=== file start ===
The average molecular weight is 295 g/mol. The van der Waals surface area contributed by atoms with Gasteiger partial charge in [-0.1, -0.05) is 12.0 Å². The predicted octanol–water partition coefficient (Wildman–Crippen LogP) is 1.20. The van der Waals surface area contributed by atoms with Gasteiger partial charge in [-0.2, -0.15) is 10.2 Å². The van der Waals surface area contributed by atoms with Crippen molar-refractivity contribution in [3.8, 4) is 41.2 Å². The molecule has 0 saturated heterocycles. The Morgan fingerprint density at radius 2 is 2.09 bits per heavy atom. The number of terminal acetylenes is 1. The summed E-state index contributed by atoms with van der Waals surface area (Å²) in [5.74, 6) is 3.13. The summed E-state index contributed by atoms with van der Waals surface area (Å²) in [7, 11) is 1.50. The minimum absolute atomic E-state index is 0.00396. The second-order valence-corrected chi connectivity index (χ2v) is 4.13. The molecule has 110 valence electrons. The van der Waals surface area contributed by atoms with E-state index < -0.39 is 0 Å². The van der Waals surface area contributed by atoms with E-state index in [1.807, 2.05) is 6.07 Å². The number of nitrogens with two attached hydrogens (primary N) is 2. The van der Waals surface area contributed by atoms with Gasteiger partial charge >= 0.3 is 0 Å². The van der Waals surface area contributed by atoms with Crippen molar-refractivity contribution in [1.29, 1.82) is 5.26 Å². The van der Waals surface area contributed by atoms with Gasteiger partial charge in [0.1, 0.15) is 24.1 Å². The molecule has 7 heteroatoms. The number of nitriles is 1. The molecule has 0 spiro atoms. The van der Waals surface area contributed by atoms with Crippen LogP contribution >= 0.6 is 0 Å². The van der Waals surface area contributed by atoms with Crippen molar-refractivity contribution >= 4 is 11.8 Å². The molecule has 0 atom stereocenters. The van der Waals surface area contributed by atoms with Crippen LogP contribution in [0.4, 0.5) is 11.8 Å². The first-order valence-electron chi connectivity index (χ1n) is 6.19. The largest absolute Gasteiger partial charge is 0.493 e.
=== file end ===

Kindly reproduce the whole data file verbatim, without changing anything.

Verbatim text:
The average molecular weight is 295 g/mol. The van der Waals surface area contributed by atoms with Gasteiger partial charge in [-0.1, -0.05) is 12.0 Å². The predicted octanol–water partition coefficient (Wildman–Crippen LogP) is 1.20. The van der Waals surface area contributed by atoms with Gasteiger partial charge in [-0.2, -0.15) is 10.2 Å². The van der Waals surface area contributed by atoms with Crippen molar-refractivity contribution in [3.8, 4) is 41.2 Å². The molecule has 0 saturated heterocycles. The Morgan fingerprint density at radius 2 is 2.09 bits per heavy atom. The number of terminal acetylenes is 1. The summed E-state index contributed by atoms with van der Waals surface area (Å²) in [5.74, 6) is 3.13. The summed E-state index contributed by atoms with van der Waals surface area (Å²) in [7, 11) is 1.50. The minimum absolute atomic E-state index is 0.00396. The second-order valence-corrected chi connectivity index (χ2v) is 4.13. The molecule has 110 valence electrons. The van der Waals surface area contributed by atoms with E-state index < -0.39 is 0 Å². The van der Waals surface area contributed by atoms with E-state index in [1.807, 2.05) is 6.07 Å². The number of nitrogens with two attached hydrogens (primary N) is 2. The van der Waals surface area contributed by atoms with Gasteiger partial charge >= 0.3 is 0 Å². The van der Waals surface area contributed by atoms with Crippen molar-refractivity contribution in [1.29, 1.82) is 5.26 Å². The van der Waals surface area contributed by atoms with Gasteiger partial charge in [0.1, 0.15) is 24.1 Å². The molecule has 7 heteroatoms. The number of nitriles is 1. The molecule has 0 spiro atoms. The van der Waals surface area contributed by atoms with Crippen LogP contribution >= 0.6 is 0 Å². The van der Waals surface area contributed by atoms with Crippen molar-refractivity contribution >= 4 is 11.8 Å². The molecule has 0 atom stereocenters. The van der Waals surface area contributed by atoms with Crippen LogP contribution in [0.4, 0.5) is 11.8 Å². The first-order valence-electron chi connectivity index (χ1n) is 6.19. The largest absolute Gasteiger partial charge is 0.493 e.